Review Submission by Amanda Bishop, MLIS
Creator: Bong Joon-ho (director), Bong Joon-ho and Kelly Masterson (screenplay); based on the graphic novel Le Transperceneige by Jacques Lob, Benjamin Legrand, and Jean-Marc Rochette
Tags: ice age, ice, snow, global warming, Earth, leader, leadership, rights, trains, engineering, class, passengers, cargo, machine, engine, Movie, adults, rated R
Media Type: Film
Audience: Adults (18+) (film is Rated R)
Summary: Some seventeen-or-so years in the future, the remainder of human life on Earth lives on a single train, which is in constant motion across the planet. A global warming initiative taken on by world powers in 2014, of which the viewer learns in radio broadcast flashbacks at the beginning of the film, created a second Ice Age whose effects were so rapid that nearly everyone died. The Snowpiercer is the engine which sustains life for the wretched few that have managed to survive. This train hearkens back to a bygone time in which the (steam) engine was the pinnacle of modernity, although the Snowpiercer and its “eternal engine” is clearly vastly different in terms of its operation. As the vessel moves throughout this tale, the viewer sees it blast through ice formations in a snow-covered world, and learn increasingly more about this mysterious yet powerful conveyance right up until the end of the film.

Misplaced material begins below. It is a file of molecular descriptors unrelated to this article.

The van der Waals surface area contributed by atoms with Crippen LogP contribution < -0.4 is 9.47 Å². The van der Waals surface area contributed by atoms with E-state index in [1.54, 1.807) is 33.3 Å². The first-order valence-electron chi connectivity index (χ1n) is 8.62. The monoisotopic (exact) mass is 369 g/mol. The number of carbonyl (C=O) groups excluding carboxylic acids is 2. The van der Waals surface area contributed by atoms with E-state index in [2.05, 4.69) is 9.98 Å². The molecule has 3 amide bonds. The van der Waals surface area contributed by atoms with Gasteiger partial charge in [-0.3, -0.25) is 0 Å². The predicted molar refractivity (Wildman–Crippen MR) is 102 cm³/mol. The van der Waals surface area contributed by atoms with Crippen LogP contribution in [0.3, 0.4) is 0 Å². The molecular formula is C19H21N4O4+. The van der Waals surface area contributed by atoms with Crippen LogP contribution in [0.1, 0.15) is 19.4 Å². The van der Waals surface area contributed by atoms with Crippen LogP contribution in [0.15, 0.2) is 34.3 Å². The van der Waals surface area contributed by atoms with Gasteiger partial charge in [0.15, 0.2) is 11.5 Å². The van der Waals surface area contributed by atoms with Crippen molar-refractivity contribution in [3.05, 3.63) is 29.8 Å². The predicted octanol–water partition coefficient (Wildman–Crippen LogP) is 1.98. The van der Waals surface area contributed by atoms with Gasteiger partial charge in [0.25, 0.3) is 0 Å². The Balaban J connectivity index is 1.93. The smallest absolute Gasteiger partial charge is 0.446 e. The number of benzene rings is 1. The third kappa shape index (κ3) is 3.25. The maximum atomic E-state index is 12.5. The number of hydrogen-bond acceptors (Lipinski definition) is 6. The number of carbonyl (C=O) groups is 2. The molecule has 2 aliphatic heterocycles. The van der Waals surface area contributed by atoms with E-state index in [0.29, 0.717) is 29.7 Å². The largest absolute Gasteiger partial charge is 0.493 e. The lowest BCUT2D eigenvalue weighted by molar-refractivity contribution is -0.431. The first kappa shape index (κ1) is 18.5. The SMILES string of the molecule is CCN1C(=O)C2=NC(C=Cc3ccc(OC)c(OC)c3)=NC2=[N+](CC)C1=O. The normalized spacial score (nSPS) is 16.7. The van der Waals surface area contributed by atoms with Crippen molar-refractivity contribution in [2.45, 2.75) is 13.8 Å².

While the engine itself may be the namesake and setting for the film, the story centers around the efforts of passengers of the “tail” of the train to better their conditions, led by Curtis (Chris Evans). The tail and its residents are unspeakably filthy, abused regularly, and the residents of these crowded and labyrinthine quarters get by on slippery-looking “protein” bars as their only source of food. Guarded ferociously by men in full military gear, occasional visits (and speeches) by Mason (Tilda Swinton), the conductor’s right-hand woman make it clear that the conditions for passenger cars more towards the front of the train are idyllic in comparison. Determined to fight against the injustices that are perpetrated upon the tail passengers, Curtis leads a blood-saturated charge to the front (just another in a long history of revolts) with the help of a drug-addled man named Namgoong Minsu and his daughter Yona. Interspersed with scenes of violent clashes (so fierce that this reviewer had to look away) are glimpses of how the other half lives – in luxurious comfort and good health. This constructed dichotomy between the haves and have-nots is not new, and divisions of humans predicated on class or socioeconomic standing in such a way also alludes to a more historic origin than the futuristic setting of Snowpiercer.
Bottom Line: Including this film in a list of steampunk resources may seem like kind of a stretch, as the engine isn’t steam-powered, but the class struggles and train setting decontextualizes the tale from its temporal situation.
Find It: In theaters